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The Human Right to Settle?

by NICOLA PERUGINI

In a recent article in the Israeli newspaper Yedioth Ahronot, columnist Rafael Castro writes:

“We will not dwell on Jewish historical rights over Judea and Samaria. These have been elucidated elsewhere and are well-known to most readers. It is high-time to discuss the rights of Jews to reside in the West Bank in terms of human rights. Is this a joke?”

The author stresses the necessity of a paradigm shift in the Zionist conception of settling in Palestine and tries to highlight the central role that the utilisation of the human rights discourse could play in the legitimisation of the Israeli colonial project. The equation on which the new paradigm is constructed is that any settlement evacuation corresponds to an ethnic cleansing operation. Castro’s attacks are aimed both at a generic “intolerant Arab/Palestinian” and the NGO pacifists accused of political relativism:

“If Jews were once again denied the right to reside in England or Spain these pacifists would be appalled. At the same time these pacifists deny analogous rights to Jews who have for decades resided peacefully in West Bank towns like Efrat and Ariel.”

In spite of the irony that an historically corroborated and sophisticated practice of colonisation such as the Israeli one could be labelled as human rights enforcement – the “human right to the colony”, as I defined it in a recent article written with my colleague Kareem Rabie – Castro’s argument should be taken very seriously. It is perhaps the new frontier of the Israeli struggle on the colonial frontier.

During recent years, the transformation of the Israeli plans for dispossession into a claim for the human right to settle has already been developed by several Israeli non-governmental organisations adopting and appropriating the lexicon and legal techniques used by the NGOs that fight for Palestinian rights, both at a local colonial level (within the Israeli Supreme Court) and at an international one. Indeed, Castro’s claim is grounded in an already consolidated trend of practices.

Firstly, by attacking the whole system of the Israeli Supreme Court for “being biased and discriminatory against the Jewish citizens of Israel” and fighting against what they called – after the 2005 evacuation of the settlements from Gaza – the “expulsion of the Jews from their national lands”, by which they mean the rare demolition orders issued by the Court against the settlers. This is what they call “the perversion of justice”.After the so-called disengagement from Gaza in 2005, some organisations of the “settler civil society” like Regavim (The National Land Protection Trust) or the Legal Forum for the Land of Israel have increasingly tried to further obfuscate the legal struggles within the Israeli Supreme Court – an organ which is structurally complicit and biased, and has historically functioned as a legal weapon for normalising dispossession – by fundamentally doing two things.

Secondly, they appropriated the legal language used by the NGOs that defend the rights of the Palestinians not to be expelled and dispossessed from their lands, by completely inverting the settler colonial asymmetric setting, and by defining the Palestinian buildings in the West Bank as “outposts” and “illegal constructions”.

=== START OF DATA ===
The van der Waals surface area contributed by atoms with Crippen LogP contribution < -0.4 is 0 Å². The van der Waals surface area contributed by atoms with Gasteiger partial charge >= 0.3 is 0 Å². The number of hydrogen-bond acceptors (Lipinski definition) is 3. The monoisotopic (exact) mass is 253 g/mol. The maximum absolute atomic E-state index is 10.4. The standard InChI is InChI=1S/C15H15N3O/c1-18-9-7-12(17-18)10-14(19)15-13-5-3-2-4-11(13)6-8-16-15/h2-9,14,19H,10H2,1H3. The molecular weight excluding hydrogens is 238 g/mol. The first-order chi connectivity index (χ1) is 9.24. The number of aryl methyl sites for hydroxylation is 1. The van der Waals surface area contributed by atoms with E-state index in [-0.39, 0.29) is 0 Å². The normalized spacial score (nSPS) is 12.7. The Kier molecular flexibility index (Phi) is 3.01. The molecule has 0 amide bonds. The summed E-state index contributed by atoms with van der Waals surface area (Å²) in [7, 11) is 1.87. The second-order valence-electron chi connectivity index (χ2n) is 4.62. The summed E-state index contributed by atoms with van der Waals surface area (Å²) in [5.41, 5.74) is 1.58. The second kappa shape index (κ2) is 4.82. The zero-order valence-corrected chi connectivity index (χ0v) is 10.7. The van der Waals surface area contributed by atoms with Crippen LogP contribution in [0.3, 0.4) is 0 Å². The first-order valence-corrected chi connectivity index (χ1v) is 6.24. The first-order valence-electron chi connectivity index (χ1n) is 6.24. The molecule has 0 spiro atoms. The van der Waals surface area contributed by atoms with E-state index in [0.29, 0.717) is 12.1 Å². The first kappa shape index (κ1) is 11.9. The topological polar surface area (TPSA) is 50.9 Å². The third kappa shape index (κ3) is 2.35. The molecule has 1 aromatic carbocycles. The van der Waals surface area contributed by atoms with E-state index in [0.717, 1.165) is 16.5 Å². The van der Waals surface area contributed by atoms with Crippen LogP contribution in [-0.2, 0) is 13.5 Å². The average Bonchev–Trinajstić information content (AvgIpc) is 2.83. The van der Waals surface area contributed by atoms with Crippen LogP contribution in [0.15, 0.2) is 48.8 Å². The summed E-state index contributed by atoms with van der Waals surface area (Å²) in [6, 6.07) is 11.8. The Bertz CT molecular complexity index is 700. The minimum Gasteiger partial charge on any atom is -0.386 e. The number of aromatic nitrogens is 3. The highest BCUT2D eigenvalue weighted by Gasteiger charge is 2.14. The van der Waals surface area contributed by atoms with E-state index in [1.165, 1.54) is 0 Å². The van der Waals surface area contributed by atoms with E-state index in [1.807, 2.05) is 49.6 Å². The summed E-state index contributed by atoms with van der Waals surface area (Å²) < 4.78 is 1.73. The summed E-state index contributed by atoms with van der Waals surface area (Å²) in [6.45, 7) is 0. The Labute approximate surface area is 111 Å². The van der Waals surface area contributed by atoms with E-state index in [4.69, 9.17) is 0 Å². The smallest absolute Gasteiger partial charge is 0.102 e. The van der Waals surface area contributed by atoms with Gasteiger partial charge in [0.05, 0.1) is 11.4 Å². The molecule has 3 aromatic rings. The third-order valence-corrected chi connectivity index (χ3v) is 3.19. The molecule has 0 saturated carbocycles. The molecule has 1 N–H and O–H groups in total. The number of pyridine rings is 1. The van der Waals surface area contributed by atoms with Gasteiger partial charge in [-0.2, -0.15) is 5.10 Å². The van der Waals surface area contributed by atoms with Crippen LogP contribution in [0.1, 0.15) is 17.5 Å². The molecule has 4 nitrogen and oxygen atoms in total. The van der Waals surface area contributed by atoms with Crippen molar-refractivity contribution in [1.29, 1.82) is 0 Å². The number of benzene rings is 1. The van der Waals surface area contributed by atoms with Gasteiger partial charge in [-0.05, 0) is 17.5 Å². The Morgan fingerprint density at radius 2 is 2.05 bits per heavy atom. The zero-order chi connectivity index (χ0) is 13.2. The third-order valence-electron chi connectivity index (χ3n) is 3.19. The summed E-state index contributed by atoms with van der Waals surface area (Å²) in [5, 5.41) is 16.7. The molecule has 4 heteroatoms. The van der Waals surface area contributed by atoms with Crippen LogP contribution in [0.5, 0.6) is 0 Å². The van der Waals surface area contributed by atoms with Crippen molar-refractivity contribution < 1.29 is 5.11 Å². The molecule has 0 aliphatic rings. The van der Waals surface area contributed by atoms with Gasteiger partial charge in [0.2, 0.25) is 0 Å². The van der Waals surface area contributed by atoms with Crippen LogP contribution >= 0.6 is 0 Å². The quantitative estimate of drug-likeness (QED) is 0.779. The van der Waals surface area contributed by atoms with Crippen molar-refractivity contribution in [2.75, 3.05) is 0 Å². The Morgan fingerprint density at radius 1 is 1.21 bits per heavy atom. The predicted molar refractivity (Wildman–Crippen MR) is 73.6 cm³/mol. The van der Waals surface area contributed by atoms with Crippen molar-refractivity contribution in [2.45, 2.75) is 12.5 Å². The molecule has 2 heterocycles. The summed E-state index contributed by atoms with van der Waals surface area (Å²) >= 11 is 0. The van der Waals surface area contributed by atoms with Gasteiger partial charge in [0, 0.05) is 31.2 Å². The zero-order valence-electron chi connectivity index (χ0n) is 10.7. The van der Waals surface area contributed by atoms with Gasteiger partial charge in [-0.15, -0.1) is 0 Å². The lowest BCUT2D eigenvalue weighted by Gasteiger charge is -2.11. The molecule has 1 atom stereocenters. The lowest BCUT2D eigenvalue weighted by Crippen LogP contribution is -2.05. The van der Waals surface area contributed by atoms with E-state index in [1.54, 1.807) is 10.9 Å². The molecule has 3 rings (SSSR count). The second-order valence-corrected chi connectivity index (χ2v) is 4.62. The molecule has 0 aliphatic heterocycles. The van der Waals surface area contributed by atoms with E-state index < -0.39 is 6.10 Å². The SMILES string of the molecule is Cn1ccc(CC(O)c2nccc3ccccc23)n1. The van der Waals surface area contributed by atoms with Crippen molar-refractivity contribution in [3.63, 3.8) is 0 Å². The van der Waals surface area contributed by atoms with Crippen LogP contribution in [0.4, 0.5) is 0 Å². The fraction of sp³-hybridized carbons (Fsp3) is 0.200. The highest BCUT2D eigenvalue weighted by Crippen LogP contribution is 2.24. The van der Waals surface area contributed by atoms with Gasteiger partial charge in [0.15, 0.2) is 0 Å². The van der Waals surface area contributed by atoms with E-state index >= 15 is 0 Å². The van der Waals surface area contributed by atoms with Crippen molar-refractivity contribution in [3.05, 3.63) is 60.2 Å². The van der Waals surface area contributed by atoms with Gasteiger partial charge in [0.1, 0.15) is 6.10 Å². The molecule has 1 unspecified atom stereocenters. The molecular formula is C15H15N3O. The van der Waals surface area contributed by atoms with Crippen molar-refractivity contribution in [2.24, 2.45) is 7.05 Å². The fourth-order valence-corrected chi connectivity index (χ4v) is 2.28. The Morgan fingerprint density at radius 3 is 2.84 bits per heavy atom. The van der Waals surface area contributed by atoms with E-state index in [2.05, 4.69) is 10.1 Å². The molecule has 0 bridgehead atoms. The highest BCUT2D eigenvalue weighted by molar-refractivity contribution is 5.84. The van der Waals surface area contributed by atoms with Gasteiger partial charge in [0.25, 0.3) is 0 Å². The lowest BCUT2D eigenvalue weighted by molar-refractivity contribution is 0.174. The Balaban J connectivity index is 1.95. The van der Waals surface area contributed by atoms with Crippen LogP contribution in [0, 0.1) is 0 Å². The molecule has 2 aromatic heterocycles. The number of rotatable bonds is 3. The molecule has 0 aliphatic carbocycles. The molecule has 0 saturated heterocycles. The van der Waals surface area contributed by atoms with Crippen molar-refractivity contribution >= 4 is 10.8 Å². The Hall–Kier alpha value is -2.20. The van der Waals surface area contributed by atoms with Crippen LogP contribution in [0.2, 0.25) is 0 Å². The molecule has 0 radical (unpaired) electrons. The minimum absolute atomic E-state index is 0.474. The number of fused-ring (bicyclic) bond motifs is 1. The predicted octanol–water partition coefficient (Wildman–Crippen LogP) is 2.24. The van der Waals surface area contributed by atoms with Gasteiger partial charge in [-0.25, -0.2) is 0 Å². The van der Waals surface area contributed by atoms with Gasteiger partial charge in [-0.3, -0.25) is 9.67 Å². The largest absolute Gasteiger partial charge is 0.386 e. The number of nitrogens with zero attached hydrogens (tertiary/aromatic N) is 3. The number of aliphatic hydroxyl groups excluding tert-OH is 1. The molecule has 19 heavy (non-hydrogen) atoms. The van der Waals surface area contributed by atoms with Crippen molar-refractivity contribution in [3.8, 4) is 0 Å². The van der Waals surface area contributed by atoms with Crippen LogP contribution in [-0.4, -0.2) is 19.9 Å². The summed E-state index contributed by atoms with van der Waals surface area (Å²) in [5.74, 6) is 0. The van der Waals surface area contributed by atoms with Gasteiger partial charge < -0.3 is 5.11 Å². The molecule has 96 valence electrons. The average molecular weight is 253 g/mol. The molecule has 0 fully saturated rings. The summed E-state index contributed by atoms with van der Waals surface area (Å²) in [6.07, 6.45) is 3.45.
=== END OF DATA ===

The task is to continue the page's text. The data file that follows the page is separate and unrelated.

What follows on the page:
What might seem a complete inversion of the terms of the colonial field of forces – the coloniser depicted as victim of (which?) violations and the colonised as the perpetrators of (which?) violations – is precisely one of the new frontiers of Israel’s settler colonialism. It is true that, historically speaking, the claim for victimhood has constituted a central feature of the specific colonial tension of Palestine/Israel, but it is only recently that a mechanism of legal and moral mirroring has been devised under the guise of settler NGOs dedicated to the implementation of a colonial agenda through various operations of “mirroring”.

Not surprisingly, these techniques of mirroring have already produced results. Using the legal argument of “law enforcement” and equal application of the law, demolition orders were issued by the Israeli Supreme Court against Palestinian construction (in the West Bank, but also within the territory cleansed by Israel in 1948).

At a first glance, these dynamics may appear to be moral aberrations, human rights’ abuse and distortions of the reality on the ground. However, looking carefully (and politically, more than morally) at the contours of the “human right to settle”, we discover that organisations such as Regavim fight with the same techniques in the West Bank and in the Negev, asking the court for legal implementation of the expulsion of Palestinians from everywhere they live in the territory of historical Palestine.

Indeed, these organisations embody the historical linkage between – in this case, settler – nation-building (“from the river to the sea”) and human rights, a linkage in which the definition of what is human is accompanied by an exclusivist identitarian delimitation of the national body politic: the (in this case, settler) national citizen.

Perhaps a paradigm shift, a rupture with the last decades of advocacy and political activity based on lawfare is required even in the field of organisations and individuals who have focused their political struggles on respect of human rights. The horizon of human rights – like that of International Humanitarian Law – could not be sufficient alone to contain the language and practices necessary to achieve liberation from settler colonialism.

Nicola Perugini is an anthropologist who teaches at the Al Quds Bard Honors College in Jerusalem. He is currently a visiting scholar at the Institute for Advanced Study in Princeton.

A version of this article originally appeared on Al Jazeera

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